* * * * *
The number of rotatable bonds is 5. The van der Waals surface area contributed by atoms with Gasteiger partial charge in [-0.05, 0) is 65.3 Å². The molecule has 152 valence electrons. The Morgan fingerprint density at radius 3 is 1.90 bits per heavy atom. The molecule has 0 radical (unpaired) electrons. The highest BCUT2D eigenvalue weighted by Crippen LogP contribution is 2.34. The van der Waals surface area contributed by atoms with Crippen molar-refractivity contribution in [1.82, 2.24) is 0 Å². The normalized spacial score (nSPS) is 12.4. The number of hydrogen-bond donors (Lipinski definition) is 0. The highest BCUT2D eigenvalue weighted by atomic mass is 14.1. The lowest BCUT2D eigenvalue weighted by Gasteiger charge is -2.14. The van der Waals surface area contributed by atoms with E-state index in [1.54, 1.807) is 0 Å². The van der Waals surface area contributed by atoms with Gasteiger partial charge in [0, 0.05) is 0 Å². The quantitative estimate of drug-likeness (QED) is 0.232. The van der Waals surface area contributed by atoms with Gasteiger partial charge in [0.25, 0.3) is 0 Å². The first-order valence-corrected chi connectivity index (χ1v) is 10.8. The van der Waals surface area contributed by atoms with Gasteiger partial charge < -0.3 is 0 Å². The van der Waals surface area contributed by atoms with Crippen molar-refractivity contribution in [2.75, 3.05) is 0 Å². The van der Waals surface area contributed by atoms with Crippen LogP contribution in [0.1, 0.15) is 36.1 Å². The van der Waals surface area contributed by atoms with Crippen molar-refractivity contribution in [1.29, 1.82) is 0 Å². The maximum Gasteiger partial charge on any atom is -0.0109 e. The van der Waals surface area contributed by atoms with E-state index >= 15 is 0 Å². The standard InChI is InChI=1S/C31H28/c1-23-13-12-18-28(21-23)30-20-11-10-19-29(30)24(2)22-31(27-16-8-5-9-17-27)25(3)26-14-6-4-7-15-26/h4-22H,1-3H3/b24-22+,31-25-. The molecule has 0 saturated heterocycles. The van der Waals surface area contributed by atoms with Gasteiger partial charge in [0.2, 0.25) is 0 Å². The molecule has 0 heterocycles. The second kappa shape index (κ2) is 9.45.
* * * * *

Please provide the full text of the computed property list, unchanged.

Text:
The number of rotatable bonds is 5. The van der Waals surface area contributed by atoms with Gasteiger partial charge in [-0.05, 0) is 65.3 Å². The molecule has 152 valence electrons. The Morgan fingerprint density at radius 3 is 1.90 bits per heavy atom. The molecule has 0 radical (unpaired) electrons. The highest BCUT2D eigenvalue weighted by Crippen LogP contribution is 2.34. The van der Waals surface area contributed by atoms with Crippen molar-refractivity contribution in [1.82, 2.24) is 0 Å². The normalized spacial score (nSPS) is 12.4. The number of hydrogen-bond donors (Lipinski definition) is 0. The highest BCUT2D eigenvalue weighted by atomic mass is 14.1. The lowest BCUT2D eigenvalue weighted by Gasteiger charge is -2.14. The van der Waals surface area contributed by atoms with E-state index in [1.54, 1.807) is 0 Å². The van der Waals surface area contributed by atoms with Gasteiger partial charge in [0, 0.05) is 0 Å². The quantitative estimate of drug-likeness (QED) is 0.232. The van der Waals surface area contributed by atoms with Gasteiger partial charge in [0.25, 0.3) is 0 Å². The first-order valence-corrected chi connectivity index (χ1v) is 10.8. The van der Waals surface area contributed by atoms with Gasteiger partial charge < -0.3 is 0 Å². The van der Waals surface area contributed by atoms with Crippen molar-refractivity contribution in [2.75, 3.05) is 0 Å². The van der Waals surface area contributed by atoms with Crippen LogP contribution in [0.1, 0.15) is 36.1 Å². The van der Waals surface area contributed by atoms with Crippen molar-refractivity contribution in [1.29, 1.82) is 0 Å². The maximum Gasteiger partial charge on any atom is -0.0109 e. The van der Waals surface area contributed by atoms with E-state index >= 15 is 0 Å². The standard InChI is InChI=1S/C31H28/c1-23-13-12-18-28(21-23)30-20-11-10-19-29(30)24(2)22-31(27-16-8-5-9-17-27)25(3)26-14-6-4-7-15-26/h4-22H,1-3H3/b24-22+,31-25-. The molecule has 0 saturated heterocycles. The van der Waals surface area contributed by atoms with Gasteiger partial charge in [0.2, 0.25) is 0 Å². The molecule has 0 heterocycles. The second kappa shape index (κ2) is 9.45.